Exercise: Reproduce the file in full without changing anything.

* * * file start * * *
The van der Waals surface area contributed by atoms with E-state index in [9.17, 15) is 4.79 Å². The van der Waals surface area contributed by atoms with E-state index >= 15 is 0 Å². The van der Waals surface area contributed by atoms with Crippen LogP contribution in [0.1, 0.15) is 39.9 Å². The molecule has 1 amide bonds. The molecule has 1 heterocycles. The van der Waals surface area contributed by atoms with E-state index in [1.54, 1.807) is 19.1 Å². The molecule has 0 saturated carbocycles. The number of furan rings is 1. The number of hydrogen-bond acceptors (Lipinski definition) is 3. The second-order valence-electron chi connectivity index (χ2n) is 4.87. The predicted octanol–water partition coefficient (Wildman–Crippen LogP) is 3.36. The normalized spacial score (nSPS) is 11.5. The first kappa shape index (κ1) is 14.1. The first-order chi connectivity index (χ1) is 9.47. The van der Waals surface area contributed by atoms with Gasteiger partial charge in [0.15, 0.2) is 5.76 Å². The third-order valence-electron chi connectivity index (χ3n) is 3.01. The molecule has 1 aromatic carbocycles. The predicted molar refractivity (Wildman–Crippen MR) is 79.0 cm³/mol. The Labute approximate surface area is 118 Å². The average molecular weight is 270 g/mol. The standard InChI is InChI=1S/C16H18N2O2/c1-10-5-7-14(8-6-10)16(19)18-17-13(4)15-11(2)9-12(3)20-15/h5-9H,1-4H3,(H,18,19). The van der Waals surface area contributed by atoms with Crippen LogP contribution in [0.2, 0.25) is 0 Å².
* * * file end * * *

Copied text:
The van der Waals surface area contributed by atoms with E-state index in [9.17, 15) is 4.79 Å². The van der Waals surface area contributed by atoms with E-state index >= 15 is 0 Å². The van der Waals surface area contributed by atoms with Crippen LogP contribution in [0.1, 0.15) is 39.9 Å². The molecule has 1 amide bonds. The molecule has 1 heterocycles. The van der Waals surface area contributed by atoms with E-state index in [1.54, 1.807) is 19.1 Å². The molecule has 0 saturated carbocycles. The number of furan rings is 1. The number of hydrogen-bond acceptors (Lipinski definition) is 3. The second-order valence-electron chi connectivity index (χ2n) is 4.87. The predicted octanol–water partition coefficient (Wildman–Crippen LogP) is 3.36. The normalized spacial score (nSPS) is 11.5. The first kappa shape index (κ1) is 14.1. The first-order chi connectivity index (χ1) is 9.47. The van der Waals surface area contributed by atoms with Gasteiger partial charge in [0.15, 0.2) is 5.76 Å². The third-order valence-electron chi connectivity index (χ3n) is 3.01. The molecule has 1 aromatic carbocycles. The predicted molar refractivity (Wildman–Crippen MR) is 79.0 cm³/mol. The Labute approximate surface area is 118 Å². The average molecular weight is 270 g/mol. The standard InChI is InChI=1S/C16H18N2O2/c1-10-5-7-14(8-6-10)16(19)18-17-13(4)15-11(2)9-12(3)20-15/h5-9H,1-4H3,(H,18,19). The van der Waals surface area contributed by atoms with Crippen LogP contribution in [0.2, 0.25) is 0 Å².